Cheap heats: UVA grapples with smokestacks

In truth, it's not always that easy being green, especially when you're a cash-strapped university dealing with a 50-year old heat plant and you need to generate more steam.

Last March, Charlottesville residents were horrified to learn that UVA's antiquated power plant spews out more than a ton of sulfur dioxide a day and that the university wanted to increase that amount by 112 tons a year.

Its application to the Department of Environmental Quality sparked an outcry when UVA maintained that, as a nonprofit, it wasn't required to meet federal air standards. DEQ said UVA did need to meet state standards by using the best available control technology (BACT). After a short standoff, the university decided to comply and hired a consulting firm.

Six months later, UVA is still exploring options for reducing emissions while expanding its heating capacity. An engineering firm, RMF in Baltimore, is working with Richmond environmental firm Aegis to come up with a plan.

"There are a lot of different pollution control technologies," says Cheryl Gomez, UVA director of utilities. "They're doing lots of feasibility studies. The more you get into it, the more you find."

Such studies don't come cheap. The budget for consultants is $300,000 and Gomez expects that cost to rise because one more consultant is needed. "We need specific technical expertise with the boilers and shop we operate," says Gomez. "It's like a puzzle with a lot of pieces we need to pull together."

Then there's the quandary of where funding will come from. "I'm very concerned about that," says Gomez. While updating the heat plant is in the six-year capital plan, it's not in the current budget. "Basically, it's another budget cut for us," says Gomez.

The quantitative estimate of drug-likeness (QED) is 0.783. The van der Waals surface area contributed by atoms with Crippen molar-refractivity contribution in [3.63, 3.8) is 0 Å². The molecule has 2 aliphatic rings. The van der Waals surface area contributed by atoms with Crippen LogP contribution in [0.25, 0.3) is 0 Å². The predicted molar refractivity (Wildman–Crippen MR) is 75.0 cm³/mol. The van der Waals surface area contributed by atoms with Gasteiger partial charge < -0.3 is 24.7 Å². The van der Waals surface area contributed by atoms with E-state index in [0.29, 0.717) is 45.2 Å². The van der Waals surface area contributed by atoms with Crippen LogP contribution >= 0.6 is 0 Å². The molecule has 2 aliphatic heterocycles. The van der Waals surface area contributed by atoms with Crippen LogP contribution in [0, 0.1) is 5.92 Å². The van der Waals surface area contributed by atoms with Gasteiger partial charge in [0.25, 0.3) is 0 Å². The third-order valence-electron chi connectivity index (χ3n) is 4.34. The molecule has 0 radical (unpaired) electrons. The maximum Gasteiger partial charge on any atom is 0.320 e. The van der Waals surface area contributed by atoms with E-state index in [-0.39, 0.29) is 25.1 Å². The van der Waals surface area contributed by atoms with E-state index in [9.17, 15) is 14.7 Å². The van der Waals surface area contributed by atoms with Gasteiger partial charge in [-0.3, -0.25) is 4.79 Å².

UVA has a December meeting scheduled with the DEQ. "That meeting will set the tone of where we're heading," says Gomez. By March UVA will submit a revised application to the DEQ.

"Our goal is to reduce emissions despite the growth of UVA," says Gomez. "This is an extremely high priority for the university."

City councilor Kevin Lynch, who alerted Charlottesvillians to UVA's application to increase its emissions last March, says he's "cautiously optimistic" with UVA's efforts. "I've heard about a number of interesting possibilities. It remains to be seen what will be implemented."

The next hurdle will be to figure out how to pay for environmentally correct technology in the midst of Virginia's worst budget crisis.

Even the DEQ is aware of that consideration. "If we require controls, where are they going to get the money for it?" asks senior engineer Mike Kiss.